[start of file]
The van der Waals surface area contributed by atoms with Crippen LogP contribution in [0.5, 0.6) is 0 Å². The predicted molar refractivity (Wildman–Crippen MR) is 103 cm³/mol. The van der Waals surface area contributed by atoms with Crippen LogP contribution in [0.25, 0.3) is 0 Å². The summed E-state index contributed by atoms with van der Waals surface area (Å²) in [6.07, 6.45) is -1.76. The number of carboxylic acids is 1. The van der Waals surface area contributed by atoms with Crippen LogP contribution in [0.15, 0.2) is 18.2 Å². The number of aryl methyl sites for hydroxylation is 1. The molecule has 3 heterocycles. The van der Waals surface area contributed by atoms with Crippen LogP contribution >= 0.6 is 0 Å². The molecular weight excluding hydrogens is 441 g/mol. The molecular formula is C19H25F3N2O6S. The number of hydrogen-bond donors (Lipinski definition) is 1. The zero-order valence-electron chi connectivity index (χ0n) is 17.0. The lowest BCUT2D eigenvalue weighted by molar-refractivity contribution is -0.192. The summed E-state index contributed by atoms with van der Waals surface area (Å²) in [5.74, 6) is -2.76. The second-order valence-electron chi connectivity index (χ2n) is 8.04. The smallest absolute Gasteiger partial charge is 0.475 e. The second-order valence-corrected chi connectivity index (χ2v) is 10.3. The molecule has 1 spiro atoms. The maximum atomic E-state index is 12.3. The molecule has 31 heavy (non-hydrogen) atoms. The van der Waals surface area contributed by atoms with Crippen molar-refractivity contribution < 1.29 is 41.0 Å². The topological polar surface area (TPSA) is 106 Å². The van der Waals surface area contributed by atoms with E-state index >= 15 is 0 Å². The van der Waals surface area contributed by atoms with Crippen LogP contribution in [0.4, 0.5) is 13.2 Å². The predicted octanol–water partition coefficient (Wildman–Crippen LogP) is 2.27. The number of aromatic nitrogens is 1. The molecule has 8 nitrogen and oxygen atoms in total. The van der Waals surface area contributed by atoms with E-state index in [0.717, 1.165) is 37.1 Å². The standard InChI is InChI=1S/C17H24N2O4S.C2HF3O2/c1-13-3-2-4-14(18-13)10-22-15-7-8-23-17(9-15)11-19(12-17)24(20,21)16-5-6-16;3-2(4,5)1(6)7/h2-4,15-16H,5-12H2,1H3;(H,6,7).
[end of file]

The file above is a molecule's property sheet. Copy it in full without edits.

The van der Waals surface area contributed by atoms with Crippen LogP contribution in [0.5, 0.6) is 0 Å². The predicted molar refractivity (Wildman–Crippen MR) is 103 cm³/mol. The van der Waals surface area contributed by atoms with Crippen LogP contribution in [0.25, 0.3) is 0 Å². The summed E-state index contributed by atoms with van der Waals surface area (Å²) in [6.07, 6.45) is -1.76. The number of carboxylic acids is 1. The van der Waals surface area contributed by atoms with Crippen LogP contribution in [0.15, 0.2) is 18.2 Å². The number of aryl methyl sites for hydroxylation is 1. The molecule has 3 heterocycles. The van der Waals surface area contributed by atoms with Crippen LogP contribution >= 0.6 is 0 Å². The molecular weight excluding hydrogens is 441 g/mol. The molecular formula is C19H25F3N2O6S. The number of hydrogen-bond donors (Lipinski definition) is 1. The zero-order valence-electron chi connectivity index (χ0n) is 17.0. The lowest BCUT2D eigenvalue weighted by molar-refractivity contribution is -0.192. The summed E-state index contributed by atoms with van der Waals surface area (Å²) in [5.74, 6) is -2.76. The second-order valence-electron chi connectivity index (χ2n) is 8.04. The smallest absolute Gasteiger partial charge is 0.475 e. The second-order valence-corrected chi connectivity index (χ2v) is 10.3. The molecule has 1 spiro atoms. The maximum atomic E-state index is 12.3. The molecule has 31 heavy (non-hydrogen) atoms. The van der Waals surface area contributed by atoms with Crippen molar-refractivity contribution < 1.29 is 41.0 Å². The topological polar surface area (TPSA) is 106 Å². The van der Waals surface area contributed by atoms with E-state index >= 15 is 0 Å². The van der Waals surface area contributed by atoms with Crippen LogP contribution in [0.4, 0.5) is 13.2 Å². The predicted octanol–water partition coefficient (Wildman–Crippen LogP) is 2.27. The number of aromatic nitrogens is 1. The molecule has 8 nitrogen and oxygen atoms in total. The van der Waals surface area contributed by atoms with E-state index in [0.717, 1.165) is 37.1 Å². The standard InChI is InChI=1S/C17H24N2O4S.C2HF3O2/c1-13-3-2-4-14(18-13)10-22-15-7-8-23-17(9-15)11-19(12-17)24(20,21)16-5-6-16;3-2(4,5)1(6)7/h2-4,15-16H,5-12H2,1H3;(H,6,7).